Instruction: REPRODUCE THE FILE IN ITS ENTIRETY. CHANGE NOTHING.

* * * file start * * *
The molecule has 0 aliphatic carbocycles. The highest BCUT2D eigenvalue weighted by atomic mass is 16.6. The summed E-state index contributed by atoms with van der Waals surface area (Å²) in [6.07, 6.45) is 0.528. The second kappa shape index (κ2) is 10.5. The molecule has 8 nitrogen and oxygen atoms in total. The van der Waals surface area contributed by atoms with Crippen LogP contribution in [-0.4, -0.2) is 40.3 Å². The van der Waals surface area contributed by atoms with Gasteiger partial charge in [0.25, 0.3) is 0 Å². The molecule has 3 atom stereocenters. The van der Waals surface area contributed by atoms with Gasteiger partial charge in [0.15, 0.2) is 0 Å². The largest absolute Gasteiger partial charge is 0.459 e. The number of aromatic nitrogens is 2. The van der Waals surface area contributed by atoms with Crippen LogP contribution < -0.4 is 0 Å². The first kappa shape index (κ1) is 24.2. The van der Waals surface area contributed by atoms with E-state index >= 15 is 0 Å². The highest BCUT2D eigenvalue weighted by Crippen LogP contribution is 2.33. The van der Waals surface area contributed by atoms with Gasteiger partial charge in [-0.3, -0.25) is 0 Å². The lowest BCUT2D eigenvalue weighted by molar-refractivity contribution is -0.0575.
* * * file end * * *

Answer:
The molecule has 0 aliphatic carbocycles. The highest BCUT2D eigenvalue weighted by atomic mass is 16.6. The summed E-state index contributed by atoms with van der Waals surface area (Å²) in [6.07, 6.45) is 0.528. The second kappa shape index (κ2) is 10.5. The molecule has 8 nitrogen and oxygen atoms in total. The van der Waals surface area contributed by atoms with Crippen LogP contribution in [-0.4, -0.2) is 40.3 Å². The van der Waals surface area contributed by atoms with Gasteiger partial charge in [0.25, 0.3) is 0 Å². The molecule has 3 atom stereocenters. The van der Waals surface area contributed by atoms with Gasteiger partial charge in [0.15, 0.2) is 0 Å². The largest absolute Gasteiger partial charge is 0.459 e. The number of aromatic nitrogens is 2. The van der Waals surface area contributed by atoms with Crippen LogP contribution < -0.4 is 0 Å². The first kappa shape index (κ1) is 24.2. The van der Waals surface area contributed by atoms with E-state index >= 15 is 0 Å². The highest BCUT2D eigenvalue weighted by Crippen LogP contribution is 2.33. The van der Waals surface area contributed by atoms with Gasteiger partial charge in [-0.3, -0.25) is 0 Å². The lowest BCUT2D eigenvalue weighted by molar-refractivity contribution is -0.0575.